Does Buddhism propose the possibility of any state of consciousness which feels better than neutral?

Many buddhist teachings I have heard so far (mostly by Alan Watts) seem to point to an "ideal" state of consciousness which feels neutral or maybe even not at all, as there is no conscious.

Does Buddhism claim to have some path to "eternal happiness" and more than "non-suffering"?

4 Answers 4


That's a very common misunderstanding of what Buddhism is after. Western authors (especially some of the early dabblers in Buddhism like Watts) had a very difficult time expressing Buddhist ideas in the parlance with which they and their audience would be familiar. Consistently, concepts like "voidness" (e.g. shunyata) get mistaken for ideas like nihilism, inertness, or Stoicism. You'd half expect the Buddhist ideal to more resemble Mr. Spock than Shakyamuni! I think this is even further compounded by the Pali and Sanskrit languages which often use prefixed negations to express positive qualities (e.g. ahimsa or non-harming). Based on that linguistic trope, it's very easy to think that Buddhism is only interested in a state in which negative qualities are absent.

Not to get caught in the weeds over what Buddhism is after (and you might want to stay away from words like "eternal" on a Buddhism Q&A site!), but let me assure your that liberation is anything but neutral. There are positive states like the seven factors of enlightenment (of which "joy" is one!), the compassion, equanimity, etc. of the Brahmaviharas, the sweetness of meditative absorption, among many, many others that are of paramount importance and have to be cultivated with just as much zeal as one uses to overcome their negative views and behaviors.


The Dhamma is "Akaliko": without time. It points to that outside Time and Space. Time and Space are ways the mind works, just as 'turning' is the way a wheel works. So the Dhamma points to that which is indescribable by the mind. It is not-mind. There is no 'eternal' there. There is no 'infinite' there.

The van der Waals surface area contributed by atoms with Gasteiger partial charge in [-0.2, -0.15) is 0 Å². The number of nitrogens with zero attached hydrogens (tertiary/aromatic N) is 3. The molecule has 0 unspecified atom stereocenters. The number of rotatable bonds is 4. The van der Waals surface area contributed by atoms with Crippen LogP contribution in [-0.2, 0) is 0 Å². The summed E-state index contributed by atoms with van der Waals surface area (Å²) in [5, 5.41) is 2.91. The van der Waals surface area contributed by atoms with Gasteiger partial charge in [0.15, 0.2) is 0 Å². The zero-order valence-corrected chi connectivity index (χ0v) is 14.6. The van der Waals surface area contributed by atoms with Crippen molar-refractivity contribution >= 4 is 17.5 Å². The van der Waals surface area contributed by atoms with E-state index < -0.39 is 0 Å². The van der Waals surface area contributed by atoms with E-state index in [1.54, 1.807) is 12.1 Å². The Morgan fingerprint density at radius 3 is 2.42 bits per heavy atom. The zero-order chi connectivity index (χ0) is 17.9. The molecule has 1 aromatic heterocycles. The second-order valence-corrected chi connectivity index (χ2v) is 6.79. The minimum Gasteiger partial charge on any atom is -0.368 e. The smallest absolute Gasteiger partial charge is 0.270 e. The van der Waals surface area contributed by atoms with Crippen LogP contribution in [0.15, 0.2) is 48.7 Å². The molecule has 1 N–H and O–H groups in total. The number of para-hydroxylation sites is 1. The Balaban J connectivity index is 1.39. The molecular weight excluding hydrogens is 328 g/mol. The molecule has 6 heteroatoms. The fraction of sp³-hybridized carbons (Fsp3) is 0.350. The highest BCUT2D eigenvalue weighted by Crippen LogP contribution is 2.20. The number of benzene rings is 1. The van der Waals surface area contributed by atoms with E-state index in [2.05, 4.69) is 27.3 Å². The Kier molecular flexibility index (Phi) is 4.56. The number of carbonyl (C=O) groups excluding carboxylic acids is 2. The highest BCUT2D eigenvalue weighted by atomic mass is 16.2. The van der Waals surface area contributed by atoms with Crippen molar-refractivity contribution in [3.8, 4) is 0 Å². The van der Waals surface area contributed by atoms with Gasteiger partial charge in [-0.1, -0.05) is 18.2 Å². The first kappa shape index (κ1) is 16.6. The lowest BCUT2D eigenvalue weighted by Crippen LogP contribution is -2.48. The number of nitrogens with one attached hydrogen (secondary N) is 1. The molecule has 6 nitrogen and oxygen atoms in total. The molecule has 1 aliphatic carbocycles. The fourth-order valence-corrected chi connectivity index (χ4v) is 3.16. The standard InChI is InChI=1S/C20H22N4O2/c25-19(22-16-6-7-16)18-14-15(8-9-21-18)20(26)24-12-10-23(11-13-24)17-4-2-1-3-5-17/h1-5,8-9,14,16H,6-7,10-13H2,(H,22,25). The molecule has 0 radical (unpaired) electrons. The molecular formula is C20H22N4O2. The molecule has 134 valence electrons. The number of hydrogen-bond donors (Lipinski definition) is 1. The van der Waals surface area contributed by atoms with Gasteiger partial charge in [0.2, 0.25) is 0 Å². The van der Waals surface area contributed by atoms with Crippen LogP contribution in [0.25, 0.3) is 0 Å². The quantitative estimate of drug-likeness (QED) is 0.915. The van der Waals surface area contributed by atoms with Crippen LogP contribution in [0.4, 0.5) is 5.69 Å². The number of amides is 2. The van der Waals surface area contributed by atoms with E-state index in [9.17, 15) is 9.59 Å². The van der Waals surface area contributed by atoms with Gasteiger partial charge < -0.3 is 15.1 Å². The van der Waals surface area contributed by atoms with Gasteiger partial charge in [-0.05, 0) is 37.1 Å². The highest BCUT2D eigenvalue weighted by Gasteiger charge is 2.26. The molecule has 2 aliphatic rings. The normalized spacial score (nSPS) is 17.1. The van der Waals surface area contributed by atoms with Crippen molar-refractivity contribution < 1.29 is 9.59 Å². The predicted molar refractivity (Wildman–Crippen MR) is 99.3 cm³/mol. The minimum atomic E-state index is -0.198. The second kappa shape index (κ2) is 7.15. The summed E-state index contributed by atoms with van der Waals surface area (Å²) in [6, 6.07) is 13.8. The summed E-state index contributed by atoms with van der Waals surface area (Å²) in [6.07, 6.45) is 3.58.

• I think of akaliko as meaning timeless (e.g. "ever-present") and immediate (e.g. without "delay") and maybe without duration (without beginning and end).
    – ChrisW
    Aug 14, 2017 at 15:18

Buddhism teaches "non-suffering". The whole path is about abandoning suffering & its causes therefore to have any other motivation (such as to find 'happiness') will not actually work.

This said, to not discourage people, the Dhammapada does explicitly provide the assurance that: "Nirvana is the highest happiness".

The result of "non-suffering" is a bliss the ordinary person who has had only ordinary experiences cannot imagine.

However, to imagine what Nirvana might be like, imagine the feeling of relief that occurs when you urgently need to & do urinate. This is a very blissful feeling from the release from suffering.

Even the idea of "neutral" is better than ordinary happiness. However, when the ordinary person thinks about "neutral", they think about depression rather than lucid sparkling clear purity.


Buddha taught everything, included better feeling consciousness, is suffering (dukkha).

Those teaching disclaim "consciousness which feels better".

But the the path (magga), to abandon that whole suffering, has arise with better feeling, in every step.

So someone think wrong that "Buddhism lead to eternal happiness". Because if buddha taught about "consciousness which feels better", so he shouldn't taught that "better feeling consciousness, is suffering".

P.S. In commentary said that magga happy feeling and phala happy feeling are suffering, too. But tanha can't desire them, so the practitioners have not to vipassana in magga and phala.

  • What is my wrong, that they vote down me? I want some complain to modify the answer.
    – Bonn
    Aug 5, 2017 at 23:59

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